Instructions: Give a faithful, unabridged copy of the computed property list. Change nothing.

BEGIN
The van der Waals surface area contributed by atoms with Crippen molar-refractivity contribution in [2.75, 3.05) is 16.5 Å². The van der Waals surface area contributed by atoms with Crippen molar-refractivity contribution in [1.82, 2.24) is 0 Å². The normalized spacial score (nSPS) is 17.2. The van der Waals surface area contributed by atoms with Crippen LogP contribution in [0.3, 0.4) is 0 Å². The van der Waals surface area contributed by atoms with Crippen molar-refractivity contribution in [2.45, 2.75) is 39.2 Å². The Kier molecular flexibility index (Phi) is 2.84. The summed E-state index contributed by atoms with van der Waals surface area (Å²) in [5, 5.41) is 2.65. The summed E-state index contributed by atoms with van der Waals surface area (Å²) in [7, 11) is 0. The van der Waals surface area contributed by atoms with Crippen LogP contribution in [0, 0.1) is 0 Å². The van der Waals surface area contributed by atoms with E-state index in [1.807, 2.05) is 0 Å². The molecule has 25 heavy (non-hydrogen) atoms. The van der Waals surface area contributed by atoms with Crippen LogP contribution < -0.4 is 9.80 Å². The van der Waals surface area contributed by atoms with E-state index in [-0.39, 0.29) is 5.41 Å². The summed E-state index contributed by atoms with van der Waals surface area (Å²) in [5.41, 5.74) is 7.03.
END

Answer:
The van der Waals surface area contributed by atoms with Crippen molar-refractivity contribution in [2.75, 3.05) is 16.5 Å². The van der Waals surface area contributed by atoms with Crippen molar-refractivity contribution in [1.82, 2.24) is 0 Å². The normalized spacial score (nSPS) is 17.2. The van der Waals surface area contributed by atoms with Crippen LogP contribution in [0.3, 0.4) is 0 Å². The van der Waals surface area contributed by atoms with Crippen molar-refractivity contribution in [2.45, 2.75) is 39.2 Å². The Kier molecular flexibility index (Phi) is 2.84. The summed E-state index contributed by atoms with van der Waals surface area (Å²) in [5, 5.41) is 2.65. The summed E-state index contributed by atoms with van der Waals surface area (Å²) in [7, 11) is 0. The van der Waals surface area contributed by atoms with Crippen LogP contribution in [0, 0.1) is 0 Å². The van der Waals surface area contributed by atoms with E-state index in [1.807, 2.05) is 0 Å². The molecule has 25 heavy (non-hydrogen) atoms. The van der Waals surface area contributed by atoms with Crippen LogP contribution < -0.4 is 9.80 Å². The van der Waals surface area contributed by atoms with E-state index in [-0.39, 0.29) is 5.41 Å². The summed E-state index contributed by atoms with van der Waals surface area (Å²) in [5.41, 5.74) is 7.03.